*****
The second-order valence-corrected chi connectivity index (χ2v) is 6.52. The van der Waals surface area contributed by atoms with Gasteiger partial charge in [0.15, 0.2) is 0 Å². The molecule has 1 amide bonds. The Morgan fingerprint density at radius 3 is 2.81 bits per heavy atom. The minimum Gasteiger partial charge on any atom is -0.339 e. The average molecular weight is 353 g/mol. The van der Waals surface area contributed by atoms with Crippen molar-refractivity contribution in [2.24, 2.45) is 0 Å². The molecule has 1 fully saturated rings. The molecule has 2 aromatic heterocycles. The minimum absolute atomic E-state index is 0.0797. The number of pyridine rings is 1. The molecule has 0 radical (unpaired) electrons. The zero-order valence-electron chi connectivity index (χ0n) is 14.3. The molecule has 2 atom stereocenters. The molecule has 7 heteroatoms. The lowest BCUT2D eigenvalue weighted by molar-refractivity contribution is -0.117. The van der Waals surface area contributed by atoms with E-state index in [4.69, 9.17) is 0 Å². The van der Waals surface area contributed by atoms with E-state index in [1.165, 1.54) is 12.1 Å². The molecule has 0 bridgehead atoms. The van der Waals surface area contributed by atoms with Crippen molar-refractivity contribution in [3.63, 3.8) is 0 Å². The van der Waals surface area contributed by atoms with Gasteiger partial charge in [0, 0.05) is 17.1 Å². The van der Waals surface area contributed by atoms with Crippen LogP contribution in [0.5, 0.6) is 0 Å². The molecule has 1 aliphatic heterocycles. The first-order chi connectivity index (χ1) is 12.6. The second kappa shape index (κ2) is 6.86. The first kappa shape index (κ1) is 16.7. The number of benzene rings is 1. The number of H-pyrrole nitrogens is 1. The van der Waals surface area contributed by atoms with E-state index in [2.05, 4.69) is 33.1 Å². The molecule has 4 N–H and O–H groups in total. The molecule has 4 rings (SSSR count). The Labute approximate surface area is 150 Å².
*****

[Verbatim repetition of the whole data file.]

The second-order valence-corrected chi connectivity index (χ2v) is 6.52. The van der Waals surface area contributed by atoms with Gasteiger partial charge in [0.15, 0.2) is 0 Å². The molecule has 1 amide bonds. The Morgan fingerprint density at radius 3 is 2.81 bits per heavy atom. The minimum Gasteiger partial charge on any atom is -0.339 e. The average molecular weight is 353 g/mol. The van der Waals surface area contributed by atoms with Crippen molar-refractivity contribution in [2.24, 2.45) is 0 Å². The molecule has 1 fully saturated rings. The molecule has 2 aromatic heterocycles. The minimum absolute atomic E-state index is 0.0797. The number of pyridine rings is 1. The molecule has 0 radical (unpaired) electrons. The zero-order valence-electron chi connectivity index (χ0n) is 14.3. The molecule has 2 atom stereocenters. The molecule has 7 heteroatoms. The lowest BCUT2D eigenvalue weighted by molar-refractivity contribution is -0.117. The van der Waals surface area contributed by atoms with E-state index in [4.69, 9.17) is 0 Å². The van der Waals surface area contributed by atoms with E-state index in [1.165, 1.54) is 12.1 Å². The molecule has 0 bridgehead atoms. The van der Waals surface area contributed by atoms with Crippen molar-refractivity contribution in [3.63, 3.8) is 0 Å². The van der Waals surface area contributed by atoms with Gasteiger partial charge in [0, 0.05) is 17.1 Å². The van der Waals surface area contributed by atoms with Crippen LogP contribution in [0.5, 0.6) is 0 Å². The molecule has 1 aliphatic heterocycles. The first-order chi connectivity index (χ1) is 12.6. The second kappa shape index (κ2) is 6.86. The first kappa shape index (κ1) is 16.7. The number of benzene rings is 1. The number of H-pyrrole nitrogens is 1. The van der Waals surface area contributed by atoms with E-state index in [2.05, 4.69) is 33.1 Å². The molecule has 4 N–H and O–H groups in total. The molecule has 4 rings (SSSR count). The Labute approximate surface area is 150 Å².